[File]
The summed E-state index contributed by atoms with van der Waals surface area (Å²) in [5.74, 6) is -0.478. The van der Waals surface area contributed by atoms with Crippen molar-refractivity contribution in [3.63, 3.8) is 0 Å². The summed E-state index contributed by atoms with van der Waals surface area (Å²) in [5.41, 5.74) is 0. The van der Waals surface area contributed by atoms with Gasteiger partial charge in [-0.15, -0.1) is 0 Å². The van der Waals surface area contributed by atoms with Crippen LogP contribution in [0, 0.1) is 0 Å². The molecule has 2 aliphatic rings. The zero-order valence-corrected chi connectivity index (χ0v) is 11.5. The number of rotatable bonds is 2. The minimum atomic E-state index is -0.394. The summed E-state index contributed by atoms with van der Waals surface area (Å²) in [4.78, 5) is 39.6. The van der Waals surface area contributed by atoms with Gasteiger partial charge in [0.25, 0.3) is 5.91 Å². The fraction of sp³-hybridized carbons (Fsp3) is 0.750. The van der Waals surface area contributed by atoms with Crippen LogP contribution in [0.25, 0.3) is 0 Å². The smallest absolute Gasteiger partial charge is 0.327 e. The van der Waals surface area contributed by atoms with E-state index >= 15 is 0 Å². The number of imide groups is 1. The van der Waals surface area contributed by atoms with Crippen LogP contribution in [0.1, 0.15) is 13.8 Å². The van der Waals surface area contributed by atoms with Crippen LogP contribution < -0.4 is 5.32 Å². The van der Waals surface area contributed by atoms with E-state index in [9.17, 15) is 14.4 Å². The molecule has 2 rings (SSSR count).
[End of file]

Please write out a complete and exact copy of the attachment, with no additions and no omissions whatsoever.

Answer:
The summed E-state index contributed by atoms with van der Waals surface area (Å²) in [5.74, 6) is -0.478. The van der Waals surface area contributed by atoms with Crippen molar-refractivity contribution in [3.63, 3.8) is 0 Å². The summed E-state index contributed by atoms with van der Waals surface area (Å²) in [5.41, 5.74) is 0. The van der Waals surface area contributed by atoms with Gasteiger partial charge in [-0.15, -0.1) is 0 Å². The van der Waals surface area contributed by atoms with Crippen LogP contribution in [0, 0.1) is 0 Å². The molecule has 2 aliphatic rings. The zero-order valence-corrected chi connectivity index (χ0v) is 11.5. The number of rotatable bonds is 2. The minimum atomic E-state index is -0.394. The summed E-state index contributed by atoms with van der Waals surface area (Å²) in [4.78, 5) is 39.6. The van der Waals surface area contributed by atoms with Gasteiger partial charge in [0.25, 0.3) is 5.91 Å². The fraction of sp³-hybridized carbons (Fsp3) is 0.750. The van der Waals surface area contributed by atoms with Crippen LogP contribution in [0.25, 0.3) is 0 Å². The smallest absolute Gasteiger partial charge is 0.327 e. The van der Waals surface area contributed by atoms with E-state index >= 15 is 0 Å². The number of imide groups is 1. The van der Waals surface area contributed by atoms with Crippen LogP contribution in [0.1, 0.15) is 13.8 Å². The van der Waals surface area contributed by atoms with Crippen LogP contribution < -0.4 is 5.32 Å². The van der Waals surface area contributed by atoms with E-state index in [9.17, 15) is 14.4 Å². The molecule has 2 rings (SSSR count).